The [ex] pretty one

    Click any for full size pic

    This is Zina's current race bike. We got it from a wsmc racer that needed to focus on some other things for a while and passed it on at a great deal. I was kinda surprised he sold it and offered it up at a great price, too. It's a `99 aprilia challenge imported in `98 and is essentially all stock with Arrow pipes. It is very pretty... the original owner had the decals clear coated over and also had the white numberplates sprayed on. Oh, and they polished the frame and swingarm. While that's pretty, it sure is a pain to maintain. The OE bodywork has a bunch of fasteners and I ended up replacing 4 of them with DZUS fasteners from LP-USA. There are two screws on the inside of the fairing, one on the bottom, and one on the inner piece that are difficult to get to with a 3mm T handle. Put a plastic washer on the Dzus pin, put it through the fairing, and another plastic washer on to trap it in place. We got it with a D208 120 front and a D207 160 rear but we went ahead and tried out the D208 150 rear. Read about how that affected gearing, etc, on my write up for WSMC July racing. There's a nifty gearing chart there, too. We ended up with 15/43 gearing using the 150 rear tire.

    After a few cold tire front end tucks, the pretty one isn't anymore... We ended up switching to the Pirelli Supercorsa Super Soft compound for the front tires and the crashing streak seems to have ended. Soooo, run the "soft" compound when it's hot out and the "super soft" otherwise. With the 160 Prielli Dragon Evo "corsa" compound rear tire, the gearing is 15/44.

    The ugly one

    We bought this `99 RS250 first. It was raced by a CCS fast guy and was pretty dang rough. It had been crashed heavily at least 3 times, twice as each steering stop broke off and the third time trapped a bolt between the left fork tube and the frame. Niiiice. While we got it cheap, we spent another $1500 fixing it. A list of OE parts purchased to go racing: front wheel, lower right fork leg, choke lever, and throttle cable. We got Vortex clip ons for it and bummed a scuffed up tail section and front fender from a fellow wsmc racer (thanks AJ!). I was glad the tail section came without a butt pad, as my big ass needs all the room it can get. I also had to get new pipes. These came mildly ground down from their previous owner and I bought them for $300 over the internet. It sounds spendy, but no one had Arrows in stock and I couldn't ride without new pipes.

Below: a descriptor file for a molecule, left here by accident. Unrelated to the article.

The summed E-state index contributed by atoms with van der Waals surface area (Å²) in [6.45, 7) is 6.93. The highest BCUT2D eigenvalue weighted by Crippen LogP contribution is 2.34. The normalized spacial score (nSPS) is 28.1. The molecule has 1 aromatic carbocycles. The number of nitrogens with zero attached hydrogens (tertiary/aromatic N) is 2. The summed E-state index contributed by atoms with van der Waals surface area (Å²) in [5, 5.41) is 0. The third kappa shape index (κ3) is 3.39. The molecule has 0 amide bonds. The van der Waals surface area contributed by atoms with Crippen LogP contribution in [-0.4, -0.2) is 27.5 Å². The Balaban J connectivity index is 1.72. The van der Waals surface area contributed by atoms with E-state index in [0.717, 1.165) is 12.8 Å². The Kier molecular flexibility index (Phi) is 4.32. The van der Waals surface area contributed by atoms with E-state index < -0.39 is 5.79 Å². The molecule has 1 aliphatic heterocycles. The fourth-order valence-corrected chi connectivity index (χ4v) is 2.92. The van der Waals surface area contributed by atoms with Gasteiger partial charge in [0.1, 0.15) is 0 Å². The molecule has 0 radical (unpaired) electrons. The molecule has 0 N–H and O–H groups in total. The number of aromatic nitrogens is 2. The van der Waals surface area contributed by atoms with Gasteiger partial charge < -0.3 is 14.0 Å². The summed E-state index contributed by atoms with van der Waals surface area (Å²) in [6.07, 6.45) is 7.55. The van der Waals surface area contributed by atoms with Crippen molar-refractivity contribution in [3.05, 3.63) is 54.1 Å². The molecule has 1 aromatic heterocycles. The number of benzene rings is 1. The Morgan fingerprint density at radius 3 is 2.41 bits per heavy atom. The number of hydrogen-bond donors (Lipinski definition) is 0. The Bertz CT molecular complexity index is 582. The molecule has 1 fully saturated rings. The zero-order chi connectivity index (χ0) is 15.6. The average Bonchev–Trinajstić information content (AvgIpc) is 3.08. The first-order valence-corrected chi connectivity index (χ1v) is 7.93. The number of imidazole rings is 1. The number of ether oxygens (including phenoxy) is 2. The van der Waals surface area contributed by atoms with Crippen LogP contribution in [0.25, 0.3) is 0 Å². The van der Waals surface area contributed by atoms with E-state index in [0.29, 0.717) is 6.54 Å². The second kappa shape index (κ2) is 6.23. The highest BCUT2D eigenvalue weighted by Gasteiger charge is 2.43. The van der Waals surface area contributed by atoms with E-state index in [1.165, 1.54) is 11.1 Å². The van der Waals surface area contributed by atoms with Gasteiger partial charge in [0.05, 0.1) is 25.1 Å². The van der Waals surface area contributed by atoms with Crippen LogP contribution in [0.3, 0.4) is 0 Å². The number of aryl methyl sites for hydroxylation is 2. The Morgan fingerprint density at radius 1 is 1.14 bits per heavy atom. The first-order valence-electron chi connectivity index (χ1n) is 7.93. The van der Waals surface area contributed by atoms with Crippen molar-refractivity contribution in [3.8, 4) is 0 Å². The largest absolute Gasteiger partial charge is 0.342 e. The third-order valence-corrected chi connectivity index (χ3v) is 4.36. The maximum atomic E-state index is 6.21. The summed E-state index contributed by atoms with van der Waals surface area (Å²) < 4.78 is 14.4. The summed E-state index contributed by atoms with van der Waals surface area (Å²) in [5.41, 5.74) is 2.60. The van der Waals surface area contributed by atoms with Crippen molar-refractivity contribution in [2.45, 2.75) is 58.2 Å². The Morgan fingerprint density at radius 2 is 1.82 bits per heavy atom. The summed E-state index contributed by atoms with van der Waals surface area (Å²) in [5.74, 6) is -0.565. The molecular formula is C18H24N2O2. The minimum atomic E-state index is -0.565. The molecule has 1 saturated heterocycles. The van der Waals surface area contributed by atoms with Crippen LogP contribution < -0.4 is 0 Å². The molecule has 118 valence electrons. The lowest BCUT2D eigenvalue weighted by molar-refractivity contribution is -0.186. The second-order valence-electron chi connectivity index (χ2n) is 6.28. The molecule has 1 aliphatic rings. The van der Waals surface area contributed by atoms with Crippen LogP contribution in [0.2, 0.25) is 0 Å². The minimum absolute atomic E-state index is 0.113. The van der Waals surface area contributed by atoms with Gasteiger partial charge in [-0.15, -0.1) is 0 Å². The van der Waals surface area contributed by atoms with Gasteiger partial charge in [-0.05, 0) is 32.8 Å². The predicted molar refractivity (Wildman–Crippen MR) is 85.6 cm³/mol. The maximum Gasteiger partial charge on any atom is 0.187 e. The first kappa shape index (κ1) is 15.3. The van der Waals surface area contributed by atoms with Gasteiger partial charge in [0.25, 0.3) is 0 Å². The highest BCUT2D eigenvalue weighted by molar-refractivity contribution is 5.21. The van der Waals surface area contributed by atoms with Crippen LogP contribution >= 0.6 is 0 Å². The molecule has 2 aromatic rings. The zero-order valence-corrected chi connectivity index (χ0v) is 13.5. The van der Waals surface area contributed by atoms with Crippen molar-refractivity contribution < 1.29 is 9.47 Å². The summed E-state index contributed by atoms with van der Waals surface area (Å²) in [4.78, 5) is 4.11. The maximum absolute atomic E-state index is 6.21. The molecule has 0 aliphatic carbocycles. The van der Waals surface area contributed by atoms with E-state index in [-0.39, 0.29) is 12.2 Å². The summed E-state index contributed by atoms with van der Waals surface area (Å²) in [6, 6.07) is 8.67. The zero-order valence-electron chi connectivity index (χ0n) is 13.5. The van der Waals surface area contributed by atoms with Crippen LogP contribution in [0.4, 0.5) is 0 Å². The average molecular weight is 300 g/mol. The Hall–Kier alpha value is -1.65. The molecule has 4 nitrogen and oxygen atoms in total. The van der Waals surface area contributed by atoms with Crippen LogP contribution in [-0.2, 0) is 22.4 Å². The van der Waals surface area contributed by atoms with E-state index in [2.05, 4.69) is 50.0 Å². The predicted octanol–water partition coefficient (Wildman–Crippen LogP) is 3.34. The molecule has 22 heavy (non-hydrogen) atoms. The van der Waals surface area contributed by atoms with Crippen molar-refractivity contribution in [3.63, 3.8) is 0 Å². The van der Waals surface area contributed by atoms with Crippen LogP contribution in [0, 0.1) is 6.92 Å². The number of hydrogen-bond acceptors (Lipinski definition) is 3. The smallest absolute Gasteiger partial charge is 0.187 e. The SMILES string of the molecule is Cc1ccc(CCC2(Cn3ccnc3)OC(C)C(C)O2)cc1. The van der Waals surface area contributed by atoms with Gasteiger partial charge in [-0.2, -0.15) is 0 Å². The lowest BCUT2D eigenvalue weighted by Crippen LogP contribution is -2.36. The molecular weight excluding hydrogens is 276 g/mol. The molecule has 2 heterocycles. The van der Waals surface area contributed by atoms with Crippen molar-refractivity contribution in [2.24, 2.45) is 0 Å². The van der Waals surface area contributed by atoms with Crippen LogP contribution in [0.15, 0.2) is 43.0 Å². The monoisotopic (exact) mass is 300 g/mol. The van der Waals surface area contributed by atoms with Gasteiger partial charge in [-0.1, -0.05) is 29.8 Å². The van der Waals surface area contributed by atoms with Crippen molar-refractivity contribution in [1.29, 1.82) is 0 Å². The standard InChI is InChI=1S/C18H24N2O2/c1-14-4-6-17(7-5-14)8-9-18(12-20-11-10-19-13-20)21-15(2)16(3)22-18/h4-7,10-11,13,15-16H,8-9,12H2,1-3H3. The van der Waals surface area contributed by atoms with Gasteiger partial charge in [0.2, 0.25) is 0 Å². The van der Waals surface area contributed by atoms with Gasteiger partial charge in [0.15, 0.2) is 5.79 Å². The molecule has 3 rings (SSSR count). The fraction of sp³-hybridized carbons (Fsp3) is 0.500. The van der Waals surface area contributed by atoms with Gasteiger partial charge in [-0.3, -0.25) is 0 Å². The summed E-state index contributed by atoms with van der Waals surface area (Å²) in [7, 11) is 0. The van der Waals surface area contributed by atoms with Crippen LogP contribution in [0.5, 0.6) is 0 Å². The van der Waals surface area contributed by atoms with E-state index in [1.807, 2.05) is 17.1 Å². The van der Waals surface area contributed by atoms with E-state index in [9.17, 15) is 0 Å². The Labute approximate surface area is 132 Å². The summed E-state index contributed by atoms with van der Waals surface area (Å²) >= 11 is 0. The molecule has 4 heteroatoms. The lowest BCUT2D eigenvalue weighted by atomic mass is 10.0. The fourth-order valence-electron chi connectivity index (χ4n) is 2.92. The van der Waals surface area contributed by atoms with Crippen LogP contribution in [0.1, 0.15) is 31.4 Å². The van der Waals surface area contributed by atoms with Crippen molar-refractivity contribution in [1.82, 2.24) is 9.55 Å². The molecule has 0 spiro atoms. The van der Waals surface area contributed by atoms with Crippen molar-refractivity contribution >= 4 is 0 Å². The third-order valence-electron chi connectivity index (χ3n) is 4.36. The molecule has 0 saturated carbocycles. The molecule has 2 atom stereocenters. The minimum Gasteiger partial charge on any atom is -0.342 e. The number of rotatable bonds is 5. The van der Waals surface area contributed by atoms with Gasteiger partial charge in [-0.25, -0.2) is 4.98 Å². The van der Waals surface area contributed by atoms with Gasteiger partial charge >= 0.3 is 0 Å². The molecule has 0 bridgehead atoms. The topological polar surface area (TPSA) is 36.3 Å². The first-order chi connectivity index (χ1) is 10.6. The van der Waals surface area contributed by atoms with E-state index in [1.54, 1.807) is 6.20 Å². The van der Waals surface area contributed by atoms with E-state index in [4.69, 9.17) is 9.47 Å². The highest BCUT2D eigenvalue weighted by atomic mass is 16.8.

It came with amateur painted Sharkskinz. I say amateur as there are fingerprints here and there. Still better than I can do! I like the sharkskinz more than the OE bodywork as it's easier to remove and replace. It also came very bent. So bent that we ended up paying Morris at Computrack like $880 to unbend it. The lower triple could wobble like 4 mm on a flat surface and he said that the front wheel was 4 degrees off vertical! Then, Zina and I put like 40 or 50 hours into rebuilding, restoring, and cleaning it. The pic of her below shows her helping out by cleaning up my 916 fairing.

    The folks working on it before seemed to really eff things away... like the power valve cables were so tight that one of them broke on me during a 20 lap Saturday race. I went ahead and did a tear down and found that a circlip also fell out and was scraping along the cylinder. Oh, and you'll notice in the "2 strokes are simple" pic above that the plastic cross piece that holds the throttle cable drum and the power valve servo and drum is broken. Yup, it is supposed to have tabs that bolt to the frame. We don need no stinkin tabs. Other ugliness includes battery acid spilled all over the subframe and on the right side of the frame and swingarm (hence the sealed batteries on our bikes). Careful observers will notice that there's a lot of room between the end of the throttle grip and the bar end... that's because the throttle tube was severely smashed and I trimmed it back.